Buddhism also seems to be less ritualistic and deity-dependent than Hinduism. Cultures across the world have created man-shaped gods to emphasize the dignity and purpose of human existence. In my opinion, this shows an emotional dependency which flaws a religious philosophy. If a religion is created to emotionally satisfy its followers, it seems to contain less “truth” or philosophical rightness. I believe this is the case with Hinduism. While Hinduism has man shaped gods to emphasize human dignity, Buddhism manages to instill a respect for humanity through the intellectual and spiritual capacity of man. This is evidenced by the supreme respect Buddhist have for those who achieve Nirvana, quasi-deifying these men, recognizing their superhuman wisdom and while refusing to attribute them supernatural properties. The lack of an artificial “diety” to instill purpose in a religion’s followers makes Buddhism significantly different, and more advanced, than Hinduism.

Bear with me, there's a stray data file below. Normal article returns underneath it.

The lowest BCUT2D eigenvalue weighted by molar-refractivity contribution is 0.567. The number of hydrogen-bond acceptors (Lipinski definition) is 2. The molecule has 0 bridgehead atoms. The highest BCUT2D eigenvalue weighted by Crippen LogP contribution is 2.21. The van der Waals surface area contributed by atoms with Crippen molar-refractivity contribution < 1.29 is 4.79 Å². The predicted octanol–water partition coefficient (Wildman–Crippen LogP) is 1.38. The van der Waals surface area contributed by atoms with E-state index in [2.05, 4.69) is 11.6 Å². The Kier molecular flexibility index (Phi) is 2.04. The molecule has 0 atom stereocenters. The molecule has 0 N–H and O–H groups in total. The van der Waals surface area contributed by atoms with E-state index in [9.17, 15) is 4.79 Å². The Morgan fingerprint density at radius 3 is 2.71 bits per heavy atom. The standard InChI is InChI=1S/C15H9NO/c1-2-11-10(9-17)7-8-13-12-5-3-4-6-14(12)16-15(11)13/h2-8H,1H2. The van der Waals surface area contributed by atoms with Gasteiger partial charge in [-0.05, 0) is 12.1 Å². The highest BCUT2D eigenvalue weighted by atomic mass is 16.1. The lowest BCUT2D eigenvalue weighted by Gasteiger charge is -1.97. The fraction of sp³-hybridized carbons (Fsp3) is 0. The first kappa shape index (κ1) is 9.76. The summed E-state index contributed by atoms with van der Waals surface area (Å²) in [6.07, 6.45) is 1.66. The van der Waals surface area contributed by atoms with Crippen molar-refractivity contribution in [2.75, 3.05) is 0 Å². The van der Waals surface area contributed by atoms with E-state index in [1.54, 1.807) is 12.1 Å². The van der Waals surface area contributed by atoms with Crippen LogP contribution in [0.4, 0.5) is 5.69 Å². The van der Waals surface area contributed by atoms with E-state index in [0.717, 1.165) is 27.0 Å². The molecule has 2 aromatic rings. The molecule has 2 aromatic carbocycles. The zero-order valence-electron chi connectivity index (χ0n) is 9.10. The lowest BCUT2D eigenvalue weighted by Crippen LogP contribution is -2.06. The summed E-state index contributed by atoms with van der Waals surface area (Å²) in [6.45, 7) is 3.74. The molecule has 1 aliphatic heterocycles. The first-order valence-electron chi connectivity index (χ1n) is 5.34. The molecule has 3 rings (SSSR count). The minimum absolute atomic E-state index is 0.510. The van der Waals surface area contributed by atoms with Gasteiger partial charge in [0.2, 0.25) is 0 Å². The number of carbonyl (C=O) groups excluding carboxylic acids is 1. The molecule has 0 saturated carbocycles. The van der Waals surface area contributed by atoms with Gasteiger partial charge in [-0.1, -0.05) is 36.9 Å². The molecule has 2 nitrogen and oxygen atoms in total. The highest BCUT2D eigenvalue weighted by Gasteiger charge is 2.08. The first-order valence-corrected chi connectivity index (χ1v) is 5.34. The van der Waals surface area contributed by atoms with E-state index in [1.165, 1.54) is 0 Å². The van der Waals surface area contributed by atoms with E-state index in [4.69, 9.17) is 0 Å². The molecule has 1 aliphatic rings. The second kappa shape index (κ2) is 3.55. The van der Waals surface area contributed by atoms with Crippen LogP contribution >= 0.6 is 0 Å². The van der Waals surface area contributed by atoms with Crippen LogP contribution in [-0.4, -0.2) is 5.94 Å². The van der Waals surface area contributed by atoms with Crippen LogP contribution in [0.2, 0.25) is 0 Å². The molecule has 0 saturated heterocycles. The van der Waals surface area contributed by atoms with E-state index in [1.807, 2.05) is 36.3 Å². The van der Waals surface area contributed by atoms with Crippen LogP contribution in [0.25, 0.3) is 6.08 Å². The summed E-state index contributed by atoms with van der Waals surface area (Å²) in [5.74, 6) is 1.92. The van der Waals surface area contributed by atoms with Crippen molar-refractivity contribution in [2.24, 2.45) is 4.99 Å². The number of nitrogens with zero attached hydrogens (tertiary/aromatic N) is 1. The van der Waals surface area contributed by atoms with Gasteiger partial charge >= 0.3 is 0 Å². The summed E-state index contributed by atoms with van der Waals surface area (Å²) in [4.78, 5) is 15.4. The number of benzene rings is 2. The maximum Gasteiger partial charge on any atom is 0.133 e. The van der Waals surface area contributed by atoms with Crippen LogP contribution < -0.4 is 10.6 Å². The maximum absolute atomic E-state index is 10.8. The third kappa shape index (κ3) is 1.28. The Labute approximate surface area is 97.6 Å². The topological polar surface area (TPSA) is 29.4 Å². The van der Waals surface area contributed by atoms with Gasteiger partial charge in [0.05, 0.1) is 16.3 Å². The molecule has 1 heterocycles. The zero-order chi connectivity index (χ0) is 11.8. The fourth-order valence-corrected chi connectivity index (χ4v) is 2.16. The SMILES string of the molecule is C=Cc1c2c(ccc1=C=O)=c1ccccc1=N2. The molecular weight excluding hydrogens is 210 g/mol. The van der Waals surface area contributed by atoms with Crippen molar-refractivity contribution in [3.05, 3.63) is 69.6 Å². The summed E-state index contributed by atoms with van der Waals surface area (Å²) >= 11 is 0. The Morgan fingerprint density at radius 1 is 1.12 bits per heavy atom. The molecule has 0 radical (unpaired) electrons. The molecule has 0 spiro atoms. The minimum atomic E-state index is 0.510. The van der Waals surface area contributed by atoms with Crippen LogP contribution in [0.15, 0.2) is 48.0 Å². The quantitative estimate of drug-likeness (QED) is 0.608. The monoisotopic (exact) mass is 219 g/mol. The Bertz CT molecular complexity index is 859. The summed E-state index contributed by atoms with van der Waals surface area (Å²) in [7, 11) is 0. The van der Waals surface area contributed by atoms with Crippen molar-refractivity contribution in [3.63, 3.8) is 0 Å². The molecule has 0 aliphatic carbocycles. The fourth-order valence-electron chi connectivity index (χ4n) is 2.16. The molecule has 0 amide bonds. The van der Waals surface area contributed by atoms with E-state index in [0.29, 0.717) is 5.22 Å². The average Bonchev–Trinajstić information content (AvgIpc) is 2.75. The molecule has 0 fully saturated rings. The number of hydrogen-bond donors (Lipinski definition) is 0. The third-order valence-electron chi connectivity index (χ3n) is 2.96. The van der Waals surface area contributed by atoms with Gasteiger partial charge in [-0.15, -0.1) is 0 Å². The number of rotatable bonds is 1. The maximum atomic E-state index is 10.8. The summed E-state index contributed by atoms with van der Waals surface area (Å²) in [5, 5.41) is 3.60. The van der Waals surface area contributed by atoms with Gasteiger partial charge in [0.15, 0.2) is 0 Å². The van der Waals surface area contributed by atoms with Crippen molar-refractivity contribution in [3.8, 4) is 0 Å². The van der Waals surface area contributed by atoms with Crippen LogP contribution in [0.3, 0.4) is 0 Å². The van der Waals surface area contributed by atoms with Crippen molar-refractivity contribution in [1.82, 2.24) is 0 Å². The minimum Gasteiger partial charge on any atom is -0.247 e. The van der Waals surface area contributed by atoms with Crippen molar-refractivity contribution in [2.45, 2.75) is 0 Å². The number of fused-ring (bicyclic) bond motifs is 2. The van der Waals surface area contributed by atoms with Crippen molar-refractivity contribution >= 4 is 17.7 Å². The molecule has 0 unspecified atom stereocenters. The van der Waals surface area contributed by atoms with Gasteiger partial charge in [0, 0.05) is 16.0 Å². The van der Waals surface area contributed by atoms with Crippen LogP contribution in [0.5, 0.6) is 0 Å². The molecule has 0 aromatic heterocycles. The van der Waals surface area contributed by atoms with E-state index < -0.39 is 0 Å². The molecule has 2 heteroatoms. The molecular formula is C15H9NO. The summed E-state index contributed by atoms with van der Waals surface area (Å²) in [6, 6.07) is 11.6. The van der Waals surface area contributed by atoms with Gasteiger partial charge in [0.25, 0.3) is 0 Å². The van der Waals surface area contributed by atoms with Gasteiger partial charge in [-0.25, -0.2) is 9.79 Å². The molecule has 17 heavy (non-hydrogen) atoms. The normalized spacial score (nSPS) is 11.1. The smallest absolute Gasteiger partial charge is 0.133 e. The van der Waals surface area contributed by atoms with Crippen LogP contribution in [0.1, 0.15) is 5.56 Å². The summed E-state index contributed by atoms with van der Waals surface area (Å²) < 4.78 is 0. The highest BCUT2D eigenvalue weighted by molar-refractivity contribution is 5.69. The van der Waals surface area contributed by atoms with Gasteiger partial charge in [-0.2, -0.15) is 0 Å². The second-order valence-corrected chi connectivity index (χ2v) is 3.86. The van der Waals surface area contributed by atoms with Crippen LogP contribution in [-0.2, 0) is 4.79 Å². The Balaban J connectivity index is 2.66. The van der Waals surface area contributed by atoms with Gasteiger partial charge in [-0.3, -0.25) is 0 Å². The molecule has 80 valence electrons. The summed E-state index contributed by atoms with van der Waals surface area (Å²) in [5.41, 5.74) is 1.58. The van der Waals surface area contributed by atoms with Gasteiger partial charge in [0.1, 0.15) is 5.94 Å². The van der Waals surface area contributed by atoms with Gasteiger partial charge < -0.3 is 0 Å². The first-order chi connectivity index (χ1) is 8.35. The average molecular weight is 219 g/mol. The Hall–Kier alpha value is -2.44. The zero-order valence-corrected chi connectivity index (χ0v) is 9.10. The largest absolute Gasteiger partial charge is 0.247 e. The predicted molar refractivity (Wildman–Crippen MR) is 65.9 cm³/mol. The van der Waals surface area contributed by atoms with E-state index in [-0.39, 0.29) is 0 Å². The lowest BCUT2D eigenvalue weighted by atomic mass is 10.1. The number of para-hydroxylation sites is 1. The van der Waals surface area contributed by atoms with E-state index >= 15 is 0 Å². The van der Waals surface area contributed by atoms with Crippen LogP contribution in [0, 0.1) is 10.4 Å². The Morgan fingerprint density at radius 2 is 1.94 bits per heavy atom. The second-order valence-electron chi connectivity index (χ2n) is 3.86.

An especially important indicator of the contrast between Hinduism and Buddhism arises in their historical relationship. Buddhism, of course, arose as a reform movement out of Hinduism. This in itself tends to put Buddhism in a more positive light as the religion that integrated Hindu beliefs while excluding the most negative aspects of Hinduism. This turns out to be the case when the caste system is examined. While Hinduism not only perpetuates, but is itself the caste system, Buddhism utterly rejects any system of caste. Buddhism actually reached high levels of support during the rule of Ashoka, who adopted the Buddhist concept of ahimsa, or non violence, and its tendency toward greater equality. The attractiveness of a philosophy/religion of peace and general freedom, including a rejection of the social stigmas of caste for “untouchables” and lower caste members, brought thousands of converts. Again, however, the historical relationship of Hinduism and Buddhism shows the inherent malleability and strength of Hinduism. In order to integrate the Buddhist movement into Hinduism, the was made an avatar of Vishnu. Now even if one claimed to be a Buddhist, one could easily be dismissed as a Hindu. By erasing the demarcation between the two religions, Hinduism managed to absorb the Buddhist movement. This result shows the power of a religion so closely tied to the social structure. Because Hinduism pervaded the very fabric of society, it was able to stifle and absorb threatening philosophies. Buddhism, on the other hand, has no interest in the structural model of a society to effect similar results.